Now obviously, the last thing we’d want to do is get on the wrong side of anyone at Steinway – we’re not here to leak their pricing strategy and worm out way into legal trouble. That’d be foolish! However, what we are here to do is give you guys a guide as to what such an exquisite piano like a Steinway could cost you in 2022.

So just to be clear, the prices below are simply a rough ballpark estimate that sums up the prices that we were given. In other words, take them with a pinch of salt. Our research showed that in 2024, you can expect to pay around…

  • £30k – £50k for a Model K – the company’s ultimate Upright piano
  • £80k – £110k for a Model B – the company’s iconic Grand piano
  • As for limited edition models, they can stretch into 6 figures. One we enquired about was over an eye-watering £300,000!!
steinway pianos being made

Okay, so now you’re clued up on (roughly) what a Steinway piano will set you back, you now need to wrap your head around why. Because at the end of the day, if you don’t understand why a Steinway piano is SO expensive, then you’re never going to see the benefit of footing the price, and perhaps misunderstand what this brand is all about.

With that in mind then, why can Steinway charge five figures for a Grand piano when you could pick up a digital piano on Amazon for less than £500?! Here’s four very good reasons why…

1. That brand & its heritage

In case you haven’t already gathered, brand and heritage are just one of Steinway’s USPs. Not every lux piano maker can boast over 130 patents and confidently say that there’s a whole pool of artists who’d queue up just to get the chance to play on one of their instruments. Fact remains that the Steinway brand is worth a lot in itself and is part of what you buy into by choosing a Steinway over its rivals. It’s also what makes Steinway the household name that it is today.

2. The sheer craftsmanship

There’s no getting around the fact that one of the main reasons why Steinway pianos are so expensive is the sheer amount of craftsmanship that goes into making them. Going by what we can see, you really do get a lot for your money with a Steinway piano! Want proof? Take a listen to John Steinway as he talks you through the company’s patented piano making process…

3. Clever marketing

Going by an article published by the Washington Post, the guys in the marketing department need a raise, with the paper claiming that the “supremacy of Steinway is no accident“. In fact, from what the article implies, it seems like Steinway are avid networkers, who use their strong brand to woo artists to being associated with both them and their products.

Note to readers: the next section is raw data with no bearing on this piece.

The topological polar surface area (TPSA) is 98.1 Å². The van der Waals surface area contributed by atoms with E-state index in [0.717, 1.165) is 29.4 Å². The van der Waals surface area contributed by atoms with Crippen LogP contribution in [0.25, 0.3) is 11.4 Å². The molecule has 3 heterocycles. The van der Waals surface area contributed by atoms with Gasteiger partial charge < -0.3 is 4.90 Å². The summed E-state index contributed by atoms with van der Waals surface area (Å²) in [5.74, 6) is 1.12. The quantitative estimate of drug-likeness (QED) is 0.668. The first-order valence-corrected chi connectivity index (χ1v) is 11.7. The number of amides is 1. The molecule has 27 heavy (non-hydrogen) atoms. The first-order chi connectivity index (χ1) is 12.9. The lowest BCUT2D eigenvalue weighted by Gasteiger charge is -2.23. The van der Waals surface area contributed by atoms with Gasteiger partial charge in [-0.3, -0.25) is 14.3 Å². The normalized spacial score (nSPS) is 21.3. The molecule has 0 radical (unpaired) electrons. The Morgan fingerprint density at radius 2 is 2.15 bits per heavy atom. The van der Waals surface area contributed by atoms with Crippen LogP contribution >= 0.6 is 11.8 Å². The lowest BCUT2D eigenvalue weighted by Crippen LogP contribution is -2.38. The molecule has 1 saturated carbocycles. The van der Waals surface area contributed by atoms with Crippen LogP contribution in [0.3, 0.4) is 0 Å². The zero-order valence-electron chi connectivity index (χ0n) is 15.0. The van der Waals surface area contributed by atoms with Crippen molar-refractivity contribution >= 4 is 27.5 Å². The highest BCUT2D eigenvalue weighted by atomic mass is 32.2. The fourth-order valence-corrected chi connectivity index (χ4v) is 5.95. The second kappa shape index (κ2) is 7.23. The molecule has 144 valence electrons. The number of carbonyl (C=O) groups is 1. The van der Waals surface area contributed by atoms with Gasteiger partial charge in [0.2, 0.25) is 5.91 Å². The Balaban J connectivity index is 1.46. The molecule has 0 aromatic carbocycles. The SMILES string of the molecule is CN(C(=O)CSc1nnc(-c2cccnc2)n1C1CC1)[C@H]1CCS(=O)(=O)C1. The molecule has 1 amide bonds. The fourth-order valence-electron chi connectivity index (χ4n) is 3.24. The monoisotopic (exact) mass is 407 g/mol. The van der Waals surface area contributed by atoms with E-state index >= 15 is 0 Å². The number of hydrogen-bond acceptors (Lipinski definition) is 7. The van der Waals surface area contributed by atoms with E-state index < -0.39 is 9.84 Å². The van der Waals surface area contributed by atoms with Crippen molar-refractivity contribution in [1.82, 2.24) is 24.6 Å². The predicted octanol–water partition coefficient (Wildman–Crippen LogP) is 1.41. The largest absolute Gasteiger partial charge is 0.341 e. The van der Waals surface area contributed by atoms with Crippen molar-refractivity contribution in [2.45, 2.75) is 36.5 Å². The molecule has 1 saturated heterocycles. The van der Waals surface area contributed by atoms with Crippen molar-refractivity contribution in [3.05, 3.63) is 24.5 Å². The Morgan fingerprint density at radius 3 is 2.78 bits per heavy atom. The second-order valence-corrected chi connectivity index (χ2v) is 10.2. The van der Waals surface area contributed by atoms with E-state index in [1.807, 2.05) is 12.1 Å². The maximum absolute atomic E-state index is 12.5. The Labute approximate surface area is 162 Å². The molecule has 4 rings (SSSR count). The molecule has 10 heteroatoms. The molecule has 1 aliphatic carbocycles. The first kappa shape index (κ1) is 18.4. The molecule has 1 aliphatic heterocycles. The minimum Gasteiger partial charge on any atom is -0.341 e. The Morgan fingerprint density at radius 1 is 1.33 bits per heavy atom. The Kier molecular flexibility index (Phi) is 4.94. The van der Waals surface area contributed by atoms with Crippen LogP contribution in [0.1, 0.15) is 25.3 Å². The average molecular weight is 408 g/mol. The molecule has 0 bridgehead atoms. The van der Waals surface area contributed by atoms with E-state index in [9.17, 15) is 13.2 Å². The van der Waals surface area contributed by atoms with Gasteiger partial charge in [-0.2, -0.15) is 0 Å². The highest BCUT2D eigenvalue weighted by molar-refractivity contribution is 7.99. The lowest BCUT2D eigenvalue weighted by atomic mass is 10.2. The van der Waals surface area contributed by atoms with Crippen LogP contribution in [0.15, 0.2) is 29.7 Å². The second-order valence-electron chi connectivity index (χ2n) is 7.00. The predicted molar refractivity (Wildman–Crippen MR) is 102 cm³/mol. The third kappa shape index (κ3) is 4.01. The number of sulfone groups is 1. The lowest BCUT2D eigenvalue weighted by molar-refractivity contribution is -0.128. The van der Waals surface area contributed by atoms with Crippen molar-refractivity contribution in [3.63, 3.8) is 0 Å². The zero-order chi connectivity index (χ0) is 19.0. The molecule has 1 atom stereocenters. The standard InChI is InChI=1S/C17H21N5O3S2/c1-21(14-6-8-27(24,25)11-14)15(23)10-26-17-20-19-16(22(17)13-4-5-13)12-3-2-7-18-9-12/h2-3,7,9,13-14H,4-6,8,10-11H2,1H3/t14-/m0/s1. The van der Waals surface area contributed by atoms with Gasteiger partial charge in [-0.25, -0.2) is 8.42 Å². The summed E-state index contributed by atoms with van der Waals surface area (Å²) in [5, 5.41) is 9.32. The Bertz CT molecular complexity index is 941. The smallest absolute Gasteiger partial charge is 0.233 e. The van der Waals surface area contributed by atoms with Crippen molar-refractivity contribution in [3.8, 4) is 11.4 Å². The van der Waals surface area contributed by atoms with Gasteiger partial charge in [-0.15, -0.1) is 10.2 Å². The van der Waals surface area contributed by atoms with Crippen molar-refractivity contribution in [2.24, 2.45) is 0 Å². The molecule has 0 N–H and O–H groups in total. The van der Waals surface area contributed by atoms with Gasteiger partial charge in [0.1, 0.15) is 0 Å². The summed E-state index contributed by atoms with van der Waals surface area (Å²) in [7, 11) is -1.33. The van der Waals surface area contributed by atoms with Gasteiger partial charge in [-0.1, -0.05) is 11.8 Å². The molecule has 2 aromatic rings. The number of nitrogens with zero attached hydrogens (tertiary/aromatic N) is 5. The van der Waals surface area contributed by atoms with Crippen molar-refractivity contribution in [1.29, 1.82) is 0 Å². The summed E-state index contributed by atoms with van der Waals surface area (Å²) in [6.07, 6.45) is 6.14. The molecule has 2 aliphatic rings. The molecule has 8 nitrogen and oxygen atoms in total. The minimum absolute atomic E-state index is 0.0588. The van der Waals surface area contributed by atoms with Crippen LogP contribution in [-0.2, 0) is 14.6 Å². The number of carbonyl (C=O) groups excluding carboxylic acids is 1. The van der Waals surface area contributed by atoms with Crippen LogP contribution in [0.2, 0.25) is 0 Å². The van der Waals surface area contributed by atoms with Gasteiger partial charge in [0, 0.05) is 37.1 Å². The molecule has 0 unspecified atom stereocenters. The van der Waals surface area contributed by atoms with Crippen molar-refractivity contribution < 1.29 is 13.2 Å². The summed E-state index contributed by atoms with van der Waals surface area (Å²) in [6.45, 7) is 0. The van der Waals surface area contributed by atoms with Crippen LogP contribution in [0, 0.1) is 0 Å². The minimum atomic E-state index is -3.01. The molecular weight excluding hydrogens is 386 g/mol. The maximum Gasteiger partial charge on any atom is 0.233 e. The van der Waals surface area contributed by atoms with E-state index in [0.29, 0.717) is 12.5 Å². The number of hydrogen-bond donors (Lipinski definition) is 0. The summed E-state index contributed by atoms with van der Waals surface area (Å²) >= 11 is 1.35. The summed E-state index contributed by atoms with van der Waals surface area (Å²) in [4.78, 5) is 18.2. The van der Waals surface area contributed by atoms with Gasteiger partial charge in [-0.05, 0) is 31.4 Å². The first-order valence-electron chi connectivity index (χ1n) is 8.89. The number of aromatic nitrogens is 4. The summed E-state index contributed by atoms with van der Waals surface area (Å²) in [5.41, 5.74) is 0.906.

So basically influencer marketing, that enables the artist to appear on the Steinway website (dubbed as a Steinway Artist) and the company to get their products out there into the public eye.

Very clever!

They’re an investment, not a cost

While you may ask why Steinway pianos cost SO much, the answer may actually be in the question. You see, unlike your average digital piano that you can pick up for a couple of hundred pounds, Steinways don’t tend to depreciate very fast. In many cases, they actually hold their value pretty well, and if you’re lucky even increase with age, much like a classic car or character property.

So much so that they could actually become a 5 figure investment, instead of a 5 figure cost.

a music artist using a steinway piano to create their songs

* Although with that being said you can’t accurately predict what a Steinway piano is worth, so there’s no guarantee that its value will increase. Reason? At the end of the day, an investment as exclusive as a Steinway piano is only worth what someone is willing to pay. Saying that though, with their being so few second-hand Steinways coming up for sale, we can’t imagine the price you achieve being small. Lack of supply = big demand.

Yes – despite the hefty price tag, we’d say a Steinway piano is 100% worth it in 2024, providing of course you have the 5 figure savings to invest.